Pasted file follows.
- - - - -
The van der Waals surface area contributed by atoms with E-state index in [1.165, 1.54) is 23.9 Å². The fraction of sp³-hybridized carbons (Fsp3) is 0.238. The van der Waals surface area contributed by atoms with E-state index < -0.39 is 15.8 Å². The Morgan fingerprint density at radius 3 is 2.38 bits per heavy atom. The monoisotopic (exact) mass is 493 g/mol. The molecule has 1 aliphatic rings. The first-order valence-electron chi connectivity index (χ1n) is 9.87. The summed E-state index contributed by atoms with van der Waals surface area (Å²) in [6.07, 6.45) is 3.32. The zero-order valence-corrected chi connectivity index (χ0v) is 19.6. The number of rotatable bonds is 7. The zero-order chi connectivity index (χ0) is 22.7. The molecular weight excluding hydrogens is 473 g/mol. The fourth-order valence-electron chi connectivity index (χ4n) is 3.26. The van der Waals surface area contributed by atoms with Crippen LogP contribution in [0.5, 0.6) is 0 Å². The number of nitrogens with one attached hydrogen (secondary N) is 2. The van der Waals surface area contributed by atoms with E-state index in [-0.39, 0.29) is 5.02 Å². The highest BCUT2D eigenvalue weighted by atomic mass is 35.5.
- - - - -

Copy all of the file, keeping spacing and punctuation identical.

The van der Waals surface area contributed by atoms with E-state index in [1.165, 1.54) is 23.9 Å². The fraction of sp³-hybridized carbons (Fsp3) is 0.238. The van der Waals surface area contributed by atoms with E-state index < -0.39 is 15.8 Å². The Morgan fingerprint density at radius 3 is 2.38 bits per heavy atom. The monoisotopic (exact) mass is 493 g/mol. The molecule has 1 aliphatic rings. The first-order valence-electron chi connectivity index (χ1n) is 9.87. The summed E-state index contributed by atoms with van der Waals surface area (Å²) in [6.07, 6.45) is 3.32. The zero-order valence-corrected chi connectivity index (χ0v) is 19.6. The number of rotatable bonds is 7. The zero-order chi connectivity index (χ0) is 22.7. The molecular weight excluding hydrogens is 473 g/mol. The fourth-order valence-electron chi connectivity index (χ4n) is 3.26. The van der Waals surface area contributed by atoms with Crippen LogP contribution in [0.5, 0.6) is 0 Å². The number of nitrogens with one attached hydrogen (secondary N) is 2. The van der Waals surface area contributed by atoms with E-state index in [-0.39, 0.29) is 5.02 Å². The highest BCUT2D eigenvalue weighted by atomic mass is 35.5.